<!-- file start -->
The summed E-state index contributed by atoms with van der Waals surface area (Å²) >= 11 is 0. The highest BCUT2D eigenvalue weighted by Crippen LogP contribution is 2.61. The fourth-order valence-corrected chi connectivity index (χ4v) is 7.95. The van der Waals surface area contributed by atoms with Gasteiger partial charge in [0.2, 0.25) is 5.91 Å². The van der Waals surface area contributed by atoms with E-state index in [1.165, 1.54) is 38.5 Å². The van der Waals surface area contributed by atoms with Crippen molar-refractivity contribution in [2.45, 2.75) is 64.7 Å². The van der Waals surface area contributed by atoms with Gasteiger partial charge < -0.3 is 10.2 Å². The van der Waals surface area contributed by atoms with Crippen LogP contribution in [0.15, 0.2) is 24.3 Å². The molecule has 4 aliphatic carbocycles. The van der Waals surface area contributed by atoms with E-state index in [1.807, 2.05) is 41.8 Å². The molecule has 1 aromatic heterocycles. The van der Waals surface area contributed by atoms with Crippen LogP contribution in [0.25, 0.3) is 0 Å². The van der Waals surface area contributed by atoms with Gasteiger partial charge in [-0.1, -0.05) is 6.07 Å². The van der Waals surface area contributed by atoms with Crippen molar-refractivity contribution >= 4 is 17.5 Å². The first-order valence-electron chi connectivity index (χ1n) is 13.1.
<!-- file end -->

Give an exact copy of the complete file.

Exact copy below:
The summed E-state index contributed by atoms with van der Waals surface area (Å²) >= 11 is 0. The highest BCUT2D eigenvalue weighted by Crippen LogP contribution is 2.61. The fourth-order valence-corrected chi connectivity index (χ4v) is 7.95. The van der Waals surface area contributed by atoms with Gasteiger partial charge in [0.2, 0.25) is 5.91 Å². The van der Waals surface area contributed by atoms with E-state index in [1.165, 1.54) is 38.5 Å². The van der Waals surface area contributed by atoms with Crippen molar-refractivity contribution in [2.45, 2.75) is 64.7 Å². The van der Waals surface area contributed by atoms with Gasteiger partial charge < -0.3 is 10.2 Å². The van der Waals surface area contributed by atoms with Crippen LogP contribution in [0.15, 0.2) is 24.3 Å². The molecule has 4 aliphatic carbocycles. The van der Waals surface area contributed by atoms with E-state index in [1.807, 2.05) is 41.8 Å². The molecule has 1 aromatic heterocycles. The van der Waals surface area contributed by atoms with Crippen LogP contribution in [0.25, 0.3) is 0 Å². The van der Waals surface area contributed by atoms with Gasteiger partial charge in [-0.1, -0.05) is 6.07 Å². The van der Waals surface area contributed by atoms with Crippen molar-refractivity contribution >= 4 is 17.5 Å². The first-order valence-electron chi connectivity index (χ1n) is 13.1.